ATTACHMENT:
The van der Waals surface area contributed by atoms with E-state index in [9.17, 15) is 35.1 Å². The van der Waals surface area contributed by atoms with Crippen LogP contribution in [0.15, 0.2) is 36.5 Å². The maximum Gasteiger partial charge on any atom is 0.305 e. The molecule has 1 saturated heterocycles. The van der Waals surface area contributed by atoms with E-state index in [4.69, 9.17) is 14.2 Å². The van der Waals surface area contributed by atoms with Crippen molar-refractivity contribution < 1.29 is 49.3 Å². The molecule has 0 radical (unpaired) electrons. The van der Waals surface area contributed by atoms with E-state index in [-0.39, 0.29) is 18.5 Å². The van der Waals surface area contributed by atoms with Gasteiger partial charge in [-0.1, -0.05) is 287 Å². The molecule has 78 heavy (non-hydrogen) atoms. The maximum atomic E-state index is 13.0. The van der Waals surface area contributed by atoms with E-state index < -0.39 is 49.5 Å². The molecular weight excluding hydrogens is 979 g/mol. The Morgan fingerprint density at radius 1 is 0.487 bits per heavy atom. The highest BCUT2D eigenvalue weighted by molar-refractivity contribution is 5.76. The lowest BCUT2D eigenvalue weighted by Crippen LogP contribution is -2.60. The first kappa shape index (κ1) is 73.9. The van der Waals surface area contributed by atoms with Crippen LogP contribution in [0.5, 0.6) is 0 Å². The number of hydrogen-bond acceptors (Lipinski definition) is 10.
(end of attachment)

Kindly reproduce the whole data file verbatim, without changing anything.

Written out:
The van der Waals surface area contributed by atoms with E-state index in [9.17, 15) is 35.1 Å². The van der Waals surface area contributed by atoms with Crippen LogP contribution in [0.15, 0.2) is 36.5 Å². The maximum Gasteiger partial charge on any atom is 0.305 e. The molecule has 1 saturated heterocycles. The van der Waals surface area contributed by atoms with E-state index in [4.69, 9.17) is 14.2 Å². The van der Waals surface area contributed by atoms with Crippen molar-refractivity contribution < 1.29 is 49.3 Å². The molecule has 0 radical (unpaired) electrons. The van der Waals surface area contributed by atoms with E-state index in [-0.39, 0.29) is 18.5 Å². The van der Waals surface area contributed by atoms with Gasteiger partial charge in [-0.1, -0.05) is 287 Å². The molecule has 78 heavy (non-hydrogen) atoms. The maximum atomic E-state index is 13.0. The van der Waals surface area contributed by atoms with E-state index < -0.39 is 49.5 Å². The molecular weight excluding hydrogens is 979 g/mol. The Morgan fingerprint density at radius 1 is 0.487 bits per heavy atom. The highest BCUT2D eigenvalue weighted by molar-refractivity contribution is 5.76. The lowest BCUT2D eigenvalue weighted by Crippen LogP contribution is -2.60. The first kappa shape index (κ1) is 73.9. The van der Waals surface area contributed by atoms with Crippen LogP contribution in [0.5, 0.6) is 0 Å². The number of hydrogen-bond acceptors (Lipinski definition) is 10.